Greg Guatto is president and CEO of Aspen Properties.
What’s happening in the downtown Calgary office market?
Guatto: It feels like the market is stabilizing. There’s still a glut of vacancy and not much growth in the use of office space. Twelve of the past 15 quarters had negative office absorption, but now two slightly positive quarters in 2018. All the new inventory from the last development cycle has been completed except for Telus Sky.
We see the vacancy rate peaking soon around 28 per cent. We’re seeing a ‘flight to quality’ whereby many tenants are taking advantage of the soft market and renewing early or moving into better buildings for less rent than what they’re paying today, all at the expense of buildings of lower quality and inferior location. Rents are holding in the better buildings in strong locations.
What’s Aspen’s philosophy in terms of attracting and retaining tenants in this high vacancy rate environment?
Guatto: The Edison, our most recent redevelopment, is a good example of where we’re moving – hosting Social Thursdays and other events in the building, tenant lounges attached to conference space; we’re dog friendly, and have many unique amenities including an outdoor dog park, fitness centre, golf simulator, indoor basketball court, outdoor patio, and adjacent park space which houses an outdoor sport court in the summer and rink in the winter where tenants participate in lunchtime shinny or free skate.
We offer different leasing options for companies in our buildings, including co-working opportunities where companies of all sizes lease suites by the month in a shared office environment conducive to collaboration.
At Aspen, we’re doing what we can to develop a sense of community within our buildings and help our tenants attract and retain the best talent possible. We’re attempting to be more than just a landlord – we’re asking our tenants “how can we help you develop the culture you want?”
We’re managing our assets with the best people we can find; industry leaders who are customer focused, listen to our tenants and exceed their expectations.
What’s your sense of what’s happening in the Calgary economy right now and where it’s headed?
Guatto: Although oil prices are back up and the energy sector seems to be stabilizing, investment dollars are not flowing to the Alberta energy industry like they have in the past. A primary reason for this is due to uncertainty over pipelines and access to world markets for both oil and gas.
It’s a shame because we have the opportunity to be the world leader in providing clean, environmentally responsible energy.
I expect we won’t see much job growth coming from the oil and gas sector until the investment dollars return, and that puts us at a critical juncture as a city. People talk about the need for diversification and I would agree, but it’s not something you can force. To attract tech companies from elsewhere we need to have the talent they’re looking for. Diversification happens organically and it takes time, but as a city, we have the core ingredients to do so. I’ve already seen some very cool young tech companies in a range of sectors emerging and growing in our portfolio. These exciting new startups are attracting both angel investment and venture capital dollars, which is an encouraging sign.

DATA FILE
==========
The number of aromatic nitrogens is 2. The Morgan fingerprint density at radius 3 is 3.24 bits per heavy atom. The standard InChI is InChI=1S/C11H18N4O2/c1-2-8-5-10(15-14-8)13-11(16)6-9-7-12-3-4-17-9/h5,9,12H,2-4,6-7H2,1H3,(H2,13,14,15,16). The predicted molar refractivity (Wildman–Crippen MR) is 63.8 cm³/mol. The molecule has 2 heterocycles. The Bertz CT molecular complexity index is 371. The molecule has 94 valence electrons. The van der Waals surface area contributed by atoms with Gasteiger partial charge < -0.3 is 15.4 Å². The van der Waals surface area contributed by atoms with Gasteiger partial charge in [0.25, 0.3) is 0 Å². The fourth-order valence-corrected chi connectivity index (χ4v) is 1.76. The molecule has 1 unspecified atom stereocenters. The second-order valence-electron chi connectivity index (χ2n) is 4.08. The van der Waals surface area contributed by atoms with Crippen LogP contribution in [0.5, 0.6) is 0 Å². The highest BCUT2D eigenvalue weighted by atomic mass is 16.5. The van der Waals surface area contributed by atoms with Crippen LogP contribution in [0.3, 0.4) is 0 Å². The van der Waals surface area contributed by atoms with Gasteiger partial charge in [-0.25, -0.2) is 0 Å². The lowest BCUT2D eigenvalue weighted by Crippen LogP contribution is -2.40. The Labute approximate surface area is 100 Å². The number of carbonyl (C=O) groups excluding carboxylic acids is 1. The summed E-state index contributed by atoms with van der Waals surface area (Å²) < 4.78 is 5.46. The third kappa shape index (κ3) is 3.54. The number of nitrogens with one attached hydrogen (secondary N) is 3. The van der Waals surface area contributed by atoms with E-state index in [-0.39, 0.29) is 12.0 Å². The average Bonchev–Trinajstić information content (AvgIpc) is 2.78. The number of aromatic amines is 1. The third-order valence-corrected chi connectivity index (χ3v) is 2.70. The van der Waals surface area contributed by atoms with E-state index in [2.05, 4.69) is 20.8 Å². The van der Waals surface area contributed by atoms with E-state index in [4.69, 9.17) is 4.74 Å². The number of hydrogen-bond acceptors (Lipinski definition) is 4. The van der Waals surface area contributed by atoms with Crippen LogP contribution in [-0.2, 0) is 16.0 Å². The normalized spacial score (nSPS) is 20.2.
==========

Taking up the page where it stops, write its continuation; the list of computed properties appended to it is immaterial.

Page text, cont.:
With the energy industry not producing jobs and diversification moving slowly, I believe there are things we can do to help our city today. Most importantly we need to attract and retain talent here. Calgary needs to be a cool place to live, work and play. We all have a role in this – developers need to be creative; our universities need to develop programs that prepare graduates for the new world economy, companies need to provide the right corporate culture to name a few.
I believe we should support the 2026 Olympic bid – in my opinion the benefits far outweigh the investment given the positive long-term impact it will have. We can’t lose our focus on what a great city this is and what an even greater city it can be. We’re poised for an exciting future and the entrepreneurial ‘can do’ attitude that this city is famous for will get us there.
How long do you think it will be before we see another downtown office building built in Calgary?
Guatto: I think it will be a while. We need to repurpose and revitalize what we have.
Speaking of which, what can you say about your future plans for the towers by the Calgary Tower? Is this something you’re still contemplating?
Guatto: The Calgary Tower is an icon and will be the centrepiece for any development. We currently have three great office towers and an existing parkade attached to the site. With its prime location and trend of people wanting to live in the downtown with direct access to all it has to offer, we’re considering the opportunity of residential towers with entertainment-style retail at its base.
– Mario Toneguzzi